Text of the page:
Rumors abound that Apple is going to make a car. Would it make sense for Apple to do this? Sure, they have the money. And the idea of an electric car sounds very “Apple-cool.” (Though electric cars merely move the pollution to power plants; they don’t reduce it.)
But when you think about it, it would be foolish for Apple to build a car. There are many reasons, such as the immense technical resources needed (they’d have to build huge plants), and the amount of time it would take to ramp up production. If they were planning to build a car, it would be years away.
Former Apple executive Jean-Louis Gassée writes about the Apple car rumors, and points out several reasons why they doesn’t add up. He highlights the low profit margins in the automobile industry (around 4% for Ford), and the fact that “there is no Moore’s Law for cars.” In other words, cars don’t scale, and they don’t increase in performance and lower in price over time.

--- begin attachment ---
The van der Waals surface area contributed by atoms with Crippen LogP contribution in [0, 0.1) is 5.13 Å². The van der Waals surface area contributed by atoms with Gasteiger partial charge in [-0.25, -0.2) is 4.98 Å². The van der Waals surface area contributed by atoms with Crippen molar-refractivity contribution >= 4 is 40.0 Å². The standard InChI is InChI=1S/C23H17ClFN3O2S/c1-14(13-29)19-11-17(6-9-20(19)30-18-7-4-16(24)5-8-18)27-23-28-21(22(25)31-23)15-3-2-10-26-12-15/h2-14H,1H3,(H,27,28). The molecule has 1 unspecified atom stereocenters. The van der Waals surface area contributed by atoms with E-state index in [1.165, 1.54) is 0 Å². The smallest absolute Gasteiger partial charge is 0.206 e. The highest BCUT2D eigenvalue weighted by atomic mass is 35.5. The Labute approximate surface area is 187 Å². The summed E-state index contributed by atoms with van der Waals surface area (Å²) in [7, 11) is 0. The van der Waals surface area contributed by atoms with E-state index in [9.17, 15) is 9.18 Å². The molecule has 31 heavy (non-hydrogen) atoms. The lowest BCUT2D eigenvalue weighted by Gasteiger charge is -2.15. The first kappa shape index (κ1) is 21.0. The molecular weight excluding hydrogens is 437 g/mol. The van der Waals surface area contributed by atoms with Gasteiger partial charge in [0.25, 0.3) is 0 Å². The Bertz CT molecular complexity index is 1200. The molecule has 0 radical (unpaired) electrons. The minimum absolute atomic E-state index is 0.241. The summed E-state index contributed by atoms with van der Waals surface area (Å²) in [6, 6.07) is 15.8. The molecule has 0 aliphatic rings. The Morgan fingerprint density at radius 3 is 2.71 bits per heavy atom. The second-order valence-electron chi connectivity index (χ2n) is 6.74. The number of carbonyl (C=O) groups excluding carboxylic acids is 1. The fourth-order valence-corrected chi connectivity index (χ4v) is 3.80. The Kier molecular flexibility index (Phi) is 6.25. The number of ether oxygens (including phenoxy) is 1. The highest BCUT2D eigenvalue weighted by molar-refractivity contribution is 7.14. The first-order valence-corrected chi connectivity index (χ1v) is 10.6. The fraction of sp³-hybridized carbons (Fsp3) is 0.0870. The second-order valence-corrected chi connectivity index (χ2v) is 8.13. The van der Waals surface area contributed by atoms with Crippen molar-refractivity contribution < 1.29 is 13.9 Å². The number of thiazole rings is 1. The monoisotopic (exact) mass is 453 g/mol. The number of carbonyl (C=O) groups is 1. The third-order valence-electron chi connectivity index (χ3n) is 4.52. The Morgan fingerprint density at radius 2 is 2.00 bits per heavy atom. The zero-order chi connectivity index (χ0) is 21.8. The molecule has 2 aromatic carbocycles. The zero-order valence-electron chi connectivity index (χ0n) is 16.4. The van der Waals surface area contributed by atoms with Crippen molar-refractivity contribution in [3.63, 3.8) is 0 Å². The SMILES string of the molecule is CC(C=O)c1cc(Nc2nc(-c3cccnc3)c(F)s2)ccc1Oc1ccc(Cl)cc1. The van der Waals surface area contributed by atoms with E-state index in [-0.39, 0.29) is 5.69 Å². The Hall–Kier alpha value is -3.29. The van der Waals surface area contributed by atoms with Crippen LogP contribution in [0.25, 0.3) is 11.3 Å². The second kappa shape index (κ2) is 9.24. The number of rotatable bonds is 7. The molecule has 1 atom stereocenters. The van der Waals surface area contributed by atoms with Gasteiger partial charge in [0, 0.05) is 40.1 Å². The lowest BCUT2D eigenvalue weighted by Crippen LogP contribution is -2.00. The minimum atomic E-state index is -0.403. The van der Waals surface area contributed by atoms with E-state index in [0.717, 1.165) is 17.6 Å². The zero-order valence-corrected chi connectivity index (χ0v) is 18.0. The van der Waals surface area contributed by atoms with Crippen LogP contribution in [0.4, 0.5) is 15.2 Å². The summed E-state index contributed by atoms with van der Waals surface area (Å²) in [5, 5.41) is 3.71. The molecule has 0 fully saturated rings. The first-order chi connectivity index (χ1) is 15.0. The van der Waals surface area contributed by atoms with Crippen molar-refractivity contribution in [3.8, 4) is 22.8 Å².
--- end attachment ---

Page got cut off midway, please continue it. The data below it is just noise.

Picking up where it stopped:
But there’s also all the after-sales service issues.
“Apple’s life today is relatively simple. It sells small devices that are easily transported back to the point of sale for service if needed. No brake lines to flush, no heavy and expensive batteries and cooling systems, no overseeing the installation and maintenance of home and public chargers. And consider the trouble Tesla faces with entrenched auto dealers who oppose Tesla selling cars directly in some states. Apple doesn’t need these headaches.”
Apple is certainly working on improving their CarPlay system; that’s probably what that Apple car seen in the wild is for, and why they’ve hired designers from the automobile industry. But it makes no sense for Apple to make a car; it’s too far from their current product line, and couldn’t be added on to its existing sales and service networks.
As Gassée concludes:
“The fantastic Apple Car is a fantasy.”